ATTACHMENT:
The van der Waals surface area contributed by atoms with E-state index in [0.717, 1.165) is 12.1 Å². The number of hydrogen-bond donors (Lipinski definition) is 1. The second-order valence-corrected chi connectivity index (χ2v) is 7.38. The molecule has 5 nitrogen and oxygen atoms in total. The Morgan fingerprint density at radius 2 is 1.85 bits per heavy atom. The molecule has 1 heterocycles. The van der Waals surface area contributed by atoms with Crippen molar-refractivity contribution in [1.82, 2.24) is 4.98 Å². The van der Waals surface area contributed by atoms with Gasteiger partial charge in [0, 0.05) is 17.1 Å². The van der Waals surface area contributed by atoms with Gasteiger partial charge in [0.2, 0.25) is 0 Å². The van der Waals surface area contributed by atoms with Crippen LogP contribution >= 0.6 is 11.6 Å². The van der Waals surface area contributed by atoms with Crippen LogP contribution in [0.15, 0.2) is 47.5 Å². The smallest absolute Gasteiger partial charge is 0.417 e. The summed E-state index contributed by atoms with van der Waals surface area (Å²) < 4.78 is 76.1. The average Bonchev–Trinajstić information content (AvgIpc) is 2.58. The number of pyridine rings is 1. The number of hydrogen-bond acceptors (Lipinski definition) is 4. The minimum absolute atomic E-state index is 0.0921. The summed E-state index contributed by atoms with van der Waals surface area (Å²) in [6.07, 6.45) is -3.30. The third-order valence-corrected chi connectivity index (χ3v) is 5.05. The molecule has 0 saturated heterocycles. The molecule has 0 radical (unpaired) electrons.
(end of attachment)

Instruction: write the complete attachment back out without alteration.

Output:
The van der Waals surface area contributed by atoms with E-state index in [0.717, 1.165) is 12.1 Å². The number of hydrogen-bond donors (Lipinski definition) is 1. The second-order valence-corrected chi connectivity index (χ2v) is 7.38. The molecule has 5 nitrogen and oxygen atoms in total. The Morgan fingerprint density at radius 2 is 1.85 bits per heavy atom. The molecule has 1 heterocycles. The van der Waals surface area contributed by atoms with Crippen molar-refractivity contribution in [1.82, 2.24) is 4.98 Å². The van der Waals surface area contributed by atoms with Gasteiger partial charge in [0, 0.05) is 17.1 Å². The van der Waals surface area contributed by atoms with Gasteiger partial charge in [0.2, 0.25) is 0 Å². The van der Waals surface area contributed by atoms with Crippen LogP contribution >= 0.6 is 11.6 Å². The van der Waals surface area contributed by atoms with Crippen LogP contribution in [0.15, 0.2) is 47.5 Å². The smallest absolute Gasteiger partial charge is 0.417 e. The summed E-state index contributed by atoms with van der Waals surface area (Å²) < 4.78 is 76.1. The average Bonchev–Trinajstić information content (AvgIpc) is 2.58. The number of pyridine rings is 1. The number of hydrogen-bond acceptors (Lipinski definition) is 4. The minimum absolute atomic E-state index is 0.0921. The summed E-state index contributed by atoms with van der Waals surface area (Å²) in [6.07, 6.45) is -3.30. The third-order valence-corrected chi connectivity index (χ3v) is 5.05. The molecule has 0 saturated heterocycles. The molecule has 0 radical (unpaired) electrons.